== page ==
Fili Moala, USC, 6-4, 305 – Fifth-year senior … Six years removed from his high school class after spending a year at Cypress Community College in California … Comes from an athletic family – his dad was a professional boxer and his cousin is Ravens DT Haloti Ngata … A three-year starter who had 82 tackles, 22.5 tackles for a loss and 9.5 sacks … Has an injury history that includes a history of ankle problems, a right shoulder injury and a groin issue that cut back on his workout at the Combine … Has very good height and bulk for the position … Has good playing strength and stands strong at the point of attack … Drives blockers back when rushing the passer … Has the agility to make plays to the outside on sweeps and screens … Has good read and recognition skills … Has the frame to add more bulk if his NFL team requires it … Does not have a great hand punch … Is neither quick nor explosive off the snap … Is not a very hard worker on a consistent basis … Has the flexibility to be a DT in a 4-3 or a DE in a 3-4 … Played around a very talented cast that made him potentially look a little better than he is … Doesn't have many pass-rush moves other than a spin and swim … Doesn't have ideal balance and will end up on the ground … Ran a 5.08 40 at the Combine with 25 reps, a 30½-inch vertical jump and an 8-4 broad jump. PROJECTION: An experienced player from a pro-style program, Moala may be taken higher than other prospects with equal or greater upside, but he has been a consistent producer that teams have seen plenty of film on. He may never be a Pro Bowl-type tackle, but he has the ability to have a long NFL career, which should take him off the board somewhere in the second round.

Ron Brace, Boston College, 6-2¾, 331 – Fifth-year senior … Three-year starter who had 74 tackles, 25 tackles for a loss and 5.5 sacks in that span, starting his final 41 college games … A versatile athlete who won two high school state shot put titles in Massachusetts … Is huge and requires double coverage … Has surprisingly good footwork for a player his size … Has a good initial burst to split double teams … Is rarely pushed backward and holds his ground well in the running game … Has good upper-body strength (see below) … Uses his hands well to push away blockers … Does not have good agility chasing plays to the side and will get blown up when off-balance … Doesn't have the classic look of an NFL nose tackle … Played next to top DT draftee B.J. Raji, which pushed a lot of plays his way – even so, his tackle numbers didn't jump out at you … Is not adept at getting away from blockers once they lock on … Gets knocked off his feet much too often … Ran a 5.48 40 at the Combine with 32 reps, a 28-inch vertical jump and an 8-3 broad jump. PROJECTION: Has all the makings of a two-down, run-stopping DT who, with a little conditioning and additional work on his technique, should develop into a decent starter. Because of the lack of depth at the position and the need for big run-stuffers due to the recent influx of teams using the 3-4 defense, he should come off the board late on Day One.

Sen'Derrick Marks, Auburn, 6-1½, 301 – Fourth-year junior … Redshirted after playing sparingly in three games as a true freshman … A three-year starter who made starts in all 37 games he played … In that span, he had 113 tackles, 30 tackles for a loss, 7.5 sacks, two forced fumbles and four fumble recoveries … Had sports hernia surgery between his junior and senior seasons … Was big on special teams as a kick blocker … Brings versatility, having played his sophomore and senior seasons at tackle and his junior year at end … Has very good instincts off the snap and is often moving as the ball does, giving him a big edge … Works hard and chases down plays to the sidelines when needed … Is a good wrap-up tackler who finishes … Has the ability to swing his hips and beat a double team with his speed … Has poor upper-body strength (see below) … Is not good at using his hands to keep defenders out of his body … Will come up too high from his stance and take himself out of plays … Has just one pass-rush move (the swim) … Played with recurring ankle injuries last year … Did not lift at the Combine, but ran a 5.01 40 with a 33-inch vertical jump and a 9-6 broad jump – he later showed why he didn't lift at the Combine by pressing 225 pounds just 16 times at his Pro Day. PROJECTION: A player with a lot of natural athletic ability who, in the right system, could turn into a solid player. But he may always have to be a finesse player because of his lack of top-end upper-body strength. That alone should drop him into the later portion of Day One or quite possibly into Day Two.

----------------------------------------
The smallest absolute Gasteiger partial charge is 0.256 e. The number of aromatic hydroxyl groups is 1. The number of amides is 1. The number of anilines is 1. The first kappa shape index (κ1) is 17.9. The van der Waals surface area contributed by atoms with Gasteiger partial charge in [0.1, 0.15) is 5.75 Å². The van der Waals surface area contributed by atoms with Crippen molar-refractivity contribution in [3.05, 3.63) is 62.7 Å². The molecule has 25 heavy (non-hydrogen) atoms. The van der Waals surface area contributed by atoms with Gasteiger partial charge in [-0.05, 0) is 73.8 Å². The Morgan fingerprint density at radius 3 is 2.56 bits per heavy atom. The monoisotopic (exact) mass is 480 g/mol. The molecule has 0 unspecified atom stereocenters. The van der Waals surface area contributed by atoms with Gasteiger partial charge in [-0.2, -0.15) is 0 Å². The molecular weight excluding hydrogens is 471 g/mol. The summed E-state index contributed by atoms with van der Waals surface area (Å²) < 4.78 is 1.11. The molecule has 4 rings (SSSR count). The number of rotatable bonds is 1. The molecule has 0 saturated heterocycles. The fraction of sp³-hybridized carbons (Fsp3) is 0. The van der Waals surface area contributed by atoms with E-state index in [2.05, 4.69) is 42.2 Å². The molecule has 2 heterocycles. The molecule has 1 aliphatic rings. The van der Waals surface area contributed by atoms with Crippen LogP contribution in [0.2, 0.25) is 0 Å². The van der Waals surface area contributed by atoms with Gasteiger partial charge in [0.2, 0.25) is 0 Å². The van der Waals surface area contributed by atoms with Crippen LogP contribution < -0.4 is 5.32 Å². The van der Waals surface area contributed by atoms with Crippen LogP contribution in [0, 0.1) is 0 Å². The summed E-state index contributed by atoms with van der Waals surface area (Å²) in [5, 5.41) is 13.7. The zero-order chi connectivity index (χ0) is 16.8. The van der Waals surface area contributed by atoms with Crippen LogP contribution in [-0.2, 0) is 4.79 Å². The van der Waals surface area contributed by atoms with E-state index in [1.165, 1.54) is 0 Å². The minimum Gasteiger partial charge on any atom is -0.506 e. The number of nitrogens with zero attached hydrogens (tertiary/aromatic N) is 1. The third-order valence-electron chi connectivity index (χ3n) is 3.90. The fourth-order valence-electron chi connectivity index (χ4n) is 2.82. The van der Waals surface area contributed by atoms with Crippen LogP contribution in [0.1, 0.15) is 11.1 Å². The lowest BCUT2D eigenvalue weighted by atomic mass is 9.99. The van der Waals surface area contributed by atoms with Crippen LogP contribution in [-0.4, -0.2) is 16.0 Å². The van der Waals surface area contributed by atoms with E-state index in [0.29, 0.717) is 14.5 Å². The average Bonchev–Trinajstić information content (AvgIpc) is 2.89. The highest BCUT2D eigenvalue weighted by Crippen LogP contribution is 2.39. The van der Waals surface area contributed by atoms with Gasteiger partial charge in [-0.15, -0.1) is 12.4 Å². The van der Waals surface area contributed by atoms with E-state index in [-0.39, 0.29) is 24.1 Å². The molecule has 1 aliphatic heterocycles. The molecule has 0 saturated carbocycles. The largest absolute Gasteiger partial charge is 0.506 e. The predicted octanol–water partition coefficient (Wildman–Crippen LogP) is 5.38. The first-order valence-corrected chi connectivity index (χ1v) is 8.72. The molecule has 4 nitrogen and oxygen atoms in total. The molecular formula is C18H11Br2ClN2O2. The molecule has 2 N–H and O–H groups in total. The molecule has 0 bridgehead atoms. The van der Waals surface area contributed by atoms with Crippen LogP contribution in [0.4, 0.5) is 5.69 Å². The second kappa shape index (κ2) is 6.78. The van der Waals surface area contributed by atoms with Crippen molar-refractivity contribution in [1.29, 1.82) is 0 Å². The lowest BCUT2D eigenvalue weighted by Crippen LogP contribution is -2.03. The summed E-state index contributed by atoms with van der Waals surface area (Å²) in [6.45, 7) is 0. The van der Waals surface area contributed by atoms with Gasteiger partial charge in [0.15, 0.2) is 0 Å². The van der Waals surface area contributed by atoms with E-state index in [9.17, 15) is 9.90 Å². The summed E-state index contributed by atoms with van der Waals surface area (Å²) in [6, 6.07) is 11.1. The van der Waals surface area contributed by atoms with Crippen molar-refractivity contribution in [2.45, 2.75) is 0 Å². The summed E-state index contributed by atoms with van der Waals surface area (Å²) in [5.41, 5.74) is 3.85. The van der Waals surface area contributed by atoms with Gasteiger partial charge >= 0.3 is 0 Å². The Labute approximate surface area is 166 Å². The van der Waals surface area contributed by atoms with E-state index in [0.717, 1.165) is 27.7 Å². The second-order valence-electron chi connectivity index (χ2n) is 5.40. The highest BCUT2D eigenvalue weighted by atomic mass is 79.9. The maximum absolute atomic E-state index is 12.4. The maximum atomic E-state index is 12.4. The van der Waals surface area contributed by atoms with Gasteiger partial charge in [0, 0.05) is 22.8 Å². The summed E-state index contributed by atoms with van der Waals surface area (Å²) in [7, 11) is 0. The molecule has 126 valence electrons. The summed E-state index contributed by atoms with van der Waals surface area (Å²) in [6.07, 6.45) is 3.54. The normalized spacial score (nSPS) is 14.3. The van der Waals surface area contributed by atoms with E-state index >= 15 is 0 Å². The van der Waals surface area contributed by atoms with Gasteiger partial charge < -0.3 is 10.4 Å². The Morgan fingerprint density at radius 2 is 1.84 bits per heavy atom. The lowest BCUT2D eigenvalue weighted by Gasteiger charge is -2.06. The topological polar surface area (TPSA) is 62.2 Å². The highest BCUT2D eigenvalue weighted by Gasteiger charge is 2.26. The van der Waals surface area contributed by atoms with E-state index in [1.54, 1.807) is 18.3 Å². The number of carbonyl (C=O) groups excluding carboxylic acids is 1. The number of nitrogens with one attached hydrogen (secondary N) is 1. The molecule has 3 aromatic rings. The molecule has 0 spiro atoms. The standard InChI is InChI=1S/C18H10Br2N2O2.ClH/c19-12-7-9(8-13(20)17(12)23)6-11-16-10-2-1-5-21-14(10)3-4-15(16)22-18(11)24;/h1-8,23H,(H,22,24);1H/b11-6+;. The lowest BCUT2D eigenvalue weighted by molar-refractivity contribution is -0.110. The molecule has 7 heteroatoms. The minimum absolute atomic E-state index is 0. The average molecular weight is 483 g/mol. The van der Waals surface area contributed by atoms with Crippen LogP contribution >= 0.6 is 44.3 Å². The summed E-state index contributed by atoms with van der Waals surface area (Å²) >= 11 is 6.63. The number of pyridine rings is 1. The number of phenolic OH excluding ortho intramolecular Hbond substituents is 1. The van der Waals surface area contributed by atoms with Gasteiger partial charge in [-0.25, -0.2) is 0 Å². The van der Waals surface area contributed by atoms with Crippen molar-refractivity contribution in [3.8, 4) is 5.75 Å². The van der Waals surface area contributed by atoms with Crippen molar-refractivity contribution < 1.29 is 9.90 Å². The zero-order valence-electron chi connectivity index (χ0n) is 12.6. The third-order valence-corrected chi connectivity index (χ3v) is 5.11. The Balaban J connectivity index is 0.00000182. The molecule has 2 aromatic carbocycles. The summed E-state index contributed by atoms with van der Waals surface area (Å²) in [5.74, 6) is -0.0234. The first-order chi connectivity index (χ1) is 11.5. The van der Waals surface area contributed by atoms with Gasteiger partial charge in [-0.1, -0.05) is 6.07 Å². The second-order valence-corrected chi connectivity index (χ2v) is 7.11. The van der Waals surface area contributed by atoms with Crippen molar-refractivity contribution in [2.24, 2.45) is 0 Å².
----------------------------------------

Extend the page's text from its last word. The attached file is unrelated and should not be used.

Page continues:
Alex Magee, Purdue, 6-2½, 286 –
Fourth-year senior … Started nine games his first two seasons before becoming full-time – starting 24 of 25 games his final two years … Played his first two years at tackle and his last two years at end … In his two years as a starter, he had 66 tackles, 10.5 tackles for a loss, 3.5 sacks, two forced fumbles and three fumble recoveries … .Blocked three field goals in his final two years as well, giving him special teams cred … Has good size and agility … Has quick feet a big man and can move through traffic well … Has very long arms (35 inches) and uses them well to defend blockers, obscure passing lanes and make tackles … Has good finishing speed when the ball is in sight … Doesn't come of his stance low enough and allows aggressive blockers to engulf him … Will give up on plays, especially if he is against a physical, mauling blocker … Does not have great lower-body strength and gets moved too much in the running game … Is neutralized by double teams … Ran a 5.04 40 at the Combine with 30 reps of 225 pounds, a 29½-inch vertical jump and a 9-5 broad jump. PROJECTION: He looked much more natural playing inside at the Senior Bowl and is viewed as much more of a DT prospect in the pros than a DE. Because of his lack of tangible experience playing inside, he's viewed as a situational player to begin with, which almost assures him of falling to very late on the first day or, more likely, when teams start moving up in the third round on Day Two.